Linked by Andy Roberts on Thu 9th Jun 2005 20:58 UTC
Java The recent announcement from Apache regarding their plans to embark on their own J2SE implementation called Harmony has re-ignited the long-running Java/OSS debate. James "Father of Java" Gosling reacted in an unexpected way by giving a misleading view of what open source is really all about. Now that the dust has settled a little bit, it's time for an article that is not championing the cause for the relicensing of Sun's implementation under more permissive, open source terms, but simply a look at what could (and could not) happen under the open source model.
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Specifically, he said that:
"I understand why [the OSS community] would like it to be different. From our point of view that would actually be more destructive than helpful. It boils down to forking: they believe that the ability to fork is an absolutely critical right."

The ability to fork has NOTHING to do with the reasons to support OSS. For one, forking only happens when there is a disagreement in the community, but the original and the forked projects tend to continue side by side. And in fact, I'm not a big fan of BSD because they HAVE forked so much.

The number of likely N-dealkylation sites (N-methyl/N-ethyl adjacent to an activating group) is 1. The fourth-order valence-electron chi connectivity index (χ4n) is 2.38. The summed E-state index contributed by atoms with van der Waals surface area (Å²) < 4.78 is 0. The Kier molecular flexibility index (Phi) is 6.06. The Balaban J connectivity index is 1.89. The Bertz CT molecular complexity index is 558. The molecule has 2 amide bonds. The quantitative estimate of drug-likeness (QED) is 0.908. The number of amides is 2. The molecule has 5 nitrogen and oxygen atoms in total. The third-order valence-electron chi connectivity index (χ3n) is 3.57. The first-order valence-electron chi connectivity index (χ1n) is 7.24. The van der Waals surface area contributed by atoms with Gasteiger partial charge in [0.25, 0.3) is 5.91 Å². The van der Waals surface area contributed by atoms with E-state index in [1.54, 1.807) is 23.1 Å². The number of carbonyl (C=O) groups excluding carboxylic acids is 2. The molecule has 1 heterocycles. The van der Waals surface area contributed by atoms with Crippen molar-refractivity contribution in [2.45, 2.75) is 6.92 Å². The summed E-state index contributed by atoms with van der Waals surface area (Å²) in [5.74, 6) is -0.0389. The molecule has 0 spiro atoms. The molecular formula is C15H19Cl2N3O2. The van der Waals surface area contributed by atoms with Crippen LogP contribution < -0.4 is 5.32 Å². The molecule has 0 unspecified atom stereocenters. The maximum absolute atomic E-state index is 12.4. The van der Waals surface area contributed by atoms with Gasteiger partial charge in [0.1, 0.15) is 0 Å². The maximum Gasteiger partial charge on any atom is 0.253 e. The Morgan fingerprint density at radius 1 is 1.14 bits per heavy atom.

Secondly, you're confusing open source and free software - OSS is a catch-all term for licenses which allow you to see and modify sources that *includes* the free software (GPL) license, but is not limited to it. I can't think of a *single* FS project that HAS forked, except for *functional* reasons - to make Linux run on hardware that doesn't have an MMU, for example.

Surely one could see Mac OS X and Mac OS Tiger, or Win95/98/ME/NT/XP Pro/XP Home as forks - but are you going to complain about them, too?

Thirdly, whilst we GNU supporters are often accused of being freaks, fundamentalists, etc., increasingly I'm seeing insulting and inaccurate posts on FS and OSS forums like this one, from supporters of more-or-less *proprietary* software, and less from OSS developers and supporters. I think this is a good sign (for us).